My colleague, Dr. Lee Schacter, MD, Executive Medical Director of Oncology and I recently hosted a webinar on Cancer Drug Development Using Molecular Pathology with Dr. Afshin Safavi, Ph.D., founder and Chief Scientific Officer at BioAgilytix, a provider of bioanalytical testing services.
We tackled a hefty subject, covering a brief history of cancer diagnosis and treatment, the use of molecular profiling in oncology drug development, an overview of enabling technologies, regulatory considerations and a discussion of the future of molecular profiling in cancer therapies. We had a great turnout for the live webinar event with lots of follow-up questions for our panel. We wanted to address some of our attendees’ questions in a series of blog posts so all of you could benefit from the feedback. Thanks to all who submitted such great questions!
In this first Q&A post, we’re going to address some of the questions we received around enabling technologies. If you have any additional thoughts or related questions to ask our experts, please share your comments below.
Q #1: In recent years, it has become clear that any one tumor is heterogeneous for driver mutations, often with branched evolution. Since site sampling could misidentify the molecular changes throughout the tumor, and targeted therapies may only be transiently effective, due to other driver mutations in other parts of the tumor, a combination of targeted therapies is prohibitively expensive. How do you see biomarker approaches and targeted therapies addressing these issues?
Dr. Schacter: This is indeed a concern as shown by recent research documenting heterogeneity in non-small cell lung cancer. There is no good simple solution. It seems probable that only mixes of targeted agents will hit the multiple drivers present in heterogeneous tumors. The other approach is to use agents in sequence as new drivers emerge in resistant/dominant clones. Targeted therapies are unlikely to be curative, but by using them in sequence, the goal is to make cancer a chronic disease, managed but not cured, like diabetes or hypertension. In contrast, immune therapies appear to be curative in a subset of patients.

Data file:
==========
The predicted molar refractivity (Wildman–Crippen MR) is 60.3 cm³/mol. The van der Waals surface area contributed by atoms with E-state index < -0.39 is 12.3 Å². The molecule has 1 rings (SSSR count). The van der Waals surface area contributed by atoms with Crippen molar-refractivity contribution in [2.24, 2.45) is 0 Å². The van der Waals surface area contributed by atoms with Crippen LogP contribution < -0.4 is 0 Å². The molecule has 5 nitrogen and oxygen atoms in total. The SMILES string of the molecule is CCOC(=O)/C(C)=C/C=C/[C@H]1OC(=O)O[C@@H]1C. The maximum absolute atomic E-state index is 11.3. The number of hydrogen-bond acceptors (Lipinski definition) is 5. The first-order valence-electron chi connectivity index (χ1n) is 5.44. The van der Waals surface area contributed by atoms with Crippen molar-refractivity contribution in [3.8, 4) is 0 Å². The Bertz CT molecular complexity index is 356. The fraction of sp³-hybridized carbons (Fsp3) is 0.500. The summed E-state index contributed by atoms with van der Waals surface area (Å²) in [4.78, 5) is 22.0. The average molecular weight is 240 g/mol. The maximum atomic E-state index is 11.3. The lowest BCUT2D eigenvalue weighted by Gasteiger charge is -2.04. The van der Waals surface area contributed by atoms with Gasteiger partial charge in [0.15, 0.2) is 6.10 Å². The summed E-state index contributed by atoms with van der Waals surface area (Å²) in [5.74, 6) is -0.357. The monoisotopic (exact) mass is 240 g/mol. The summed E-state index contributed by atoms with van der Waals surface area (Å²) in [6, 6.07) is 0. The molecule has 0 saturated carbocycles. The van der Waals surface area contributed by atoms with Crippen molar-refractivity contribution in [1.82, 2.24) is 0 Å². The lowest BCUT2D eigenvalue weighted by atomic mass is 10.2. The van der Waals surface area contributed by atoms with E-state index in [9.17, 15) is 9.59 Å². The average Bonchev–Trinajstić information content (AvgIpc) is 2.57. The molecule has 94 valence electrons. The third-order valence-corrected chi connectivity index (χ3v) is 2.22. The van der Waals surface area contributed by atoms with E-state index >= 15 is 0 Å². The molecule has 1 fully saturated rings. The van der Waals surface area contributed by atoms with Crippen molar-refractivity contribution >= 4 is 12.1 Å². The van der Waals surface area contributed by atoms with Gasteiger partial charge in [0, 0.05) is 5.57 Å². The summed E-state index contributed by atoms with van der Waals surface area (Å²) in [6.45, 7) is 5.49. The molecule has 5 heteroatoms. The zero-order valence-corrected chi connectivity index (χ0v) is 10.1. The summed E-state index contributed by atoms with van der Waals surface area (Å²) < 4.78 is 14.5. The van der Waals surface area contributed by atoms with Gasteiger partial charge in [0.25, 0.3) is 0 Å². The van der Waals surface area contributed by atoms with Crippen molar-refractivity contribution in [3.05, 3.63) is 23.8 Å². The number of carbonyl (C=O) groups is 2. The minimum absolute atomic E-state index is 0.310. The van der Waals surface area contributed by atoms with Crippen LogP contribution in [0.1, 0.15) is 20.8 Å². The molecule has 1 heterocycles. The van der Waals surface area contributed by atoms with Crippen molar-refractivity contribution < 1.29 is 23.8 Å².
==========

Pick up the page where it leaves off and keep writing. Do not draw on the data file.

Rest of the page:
Q #2: Is there a molecular screen to predict redundancy in targeted therapy?
Dr. Safavi: No, we are not aware of a general molecular screen to predict redundancy in a targeted therapy. One may predict possible pathways cells might use to bypass a specific blockade, and then test the theory in vivo or in vitro for up-regulation of possible bypass routes or a general screen for changes. Specific screens for specific pathways are being explored at the research stage; for example, the multiplexed kinase inhibitor bead (MIB) system used by Gary Johnson and his group at the University of North Carolina at Chapel Hill (UNC-CH).
Q #3: How do you start looking after markers in a certain cancer?
Dr. Safavi: This generally begins in an academic or clinical teaching center by demonstrating a correlation between a mutation, up-regulation or other change, and a malignancy. For a predictive marker, it must be addressed whether said change is necessary and sufficient to cause the malignancy, and by determining that reversal of the change prevents malignancy.
Q #4: Do you see any distinct challenges or opportunities in biomarker development for solid vs. liquid tumors?
Dr. Schacter: It is somewhat easier in liquid tumors since the tissue is much more readily available with minimally invasive techniques. The greatest challenge with solid tumors is tissue acquisition.
Martha Bonino is the Director of Strategic Accounts at Clinipace Worldwide.